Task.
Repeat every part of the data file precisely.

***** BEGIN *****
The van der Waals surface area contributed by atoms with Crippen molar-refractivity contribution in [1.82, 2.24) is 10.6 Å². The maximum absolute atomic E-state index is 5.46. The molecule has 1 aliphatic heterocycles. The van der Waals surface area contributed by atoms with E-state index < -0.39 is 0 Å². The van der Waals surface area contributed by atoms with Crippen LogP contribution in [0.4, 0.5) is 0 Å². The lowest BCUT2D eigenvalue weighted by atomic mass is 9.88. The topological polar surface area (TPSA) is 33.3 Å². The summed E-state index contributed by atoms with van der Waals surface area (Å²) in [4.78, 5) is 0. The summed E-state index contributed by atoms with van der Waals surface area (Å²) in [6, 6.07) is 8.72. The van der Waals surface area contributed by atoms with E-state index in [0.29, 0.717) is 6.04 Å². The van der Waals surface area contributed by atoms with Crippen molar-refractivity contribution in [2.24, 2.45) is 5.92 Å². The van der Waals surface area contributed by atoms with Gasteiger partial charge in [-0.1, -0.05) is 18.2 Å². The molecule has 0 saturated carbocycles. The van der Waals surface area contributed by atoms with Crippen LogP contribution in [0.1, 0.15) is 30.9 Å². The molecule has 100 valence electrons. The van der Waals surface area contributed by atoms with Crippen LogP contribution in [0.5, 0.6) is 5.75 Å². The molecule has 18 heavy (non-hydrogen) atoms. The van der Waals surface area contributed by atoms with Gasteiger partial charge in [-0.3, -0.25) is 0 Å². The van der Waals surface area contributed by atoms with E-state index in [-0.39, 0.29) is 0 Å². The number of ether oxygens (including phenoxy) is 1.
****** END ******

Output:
The van der Waals surface area contributed by atoms with Crippen molar-refractivity contribution in [1.82, 2.24) is 10.6 Å². The maximum absolute atomic E-state index is 5.46. The molecule has 1 aliphatic heterocycles. The van der Waals surface area contributed by atoms with E-state index < -0.39 is 0 Å². The van der Waals surface area contributed by atoms with Crippen LogP contribution in [0.4, 0.5) is 0 Å². The lowest BCUT2D eigenvalue weighted by atomic mass is 9.88. The topological polar surface area (TPSA) is 33.3 Å². The summed E-state index contributed by atoms with van der Waals surface area (Å²) in [4.78, 5) is 0. The summed E-state index contributed by atoms with van der Waals surface area (Å²) in [6, 6.07) is 8.72. The van der Waals surface area contributed by atoms with E-state index in [0.29, 0.717) is 6.04 Å². The van der Waals surface area contributed by atoms with Crippen molar-refractivity contribution in [2.24, 2.45) is 5.92 Å². The van der Waals surface area contributed by atoms with Gasteiger partial charge in [-0.1, -0.05) is 18.2 Å². The molecule has 0 saturated carbocycles. The van der Waals surface area contributed by atoms with Crippen LogP contribution in [0.1, 0.15) is 30.9 Å². The molecule has 100 valence electrons. The van der Waals surface area contributed by atoms with Crippen LogP contribution in [0.5, 0.6) is 5.75 Å². The molecule has 18 heavy (non-hydrogen) atoms. The van der Waals surface area contributed by atoms with Gasteiger partial charge in [-0.3, -0.25) is 0 Å². The van der Waals surface area contributed by atoms with E-state index in [-0.39, 0.29) is 0 Å². The number of ether oxygens (including phenoxy) is 1.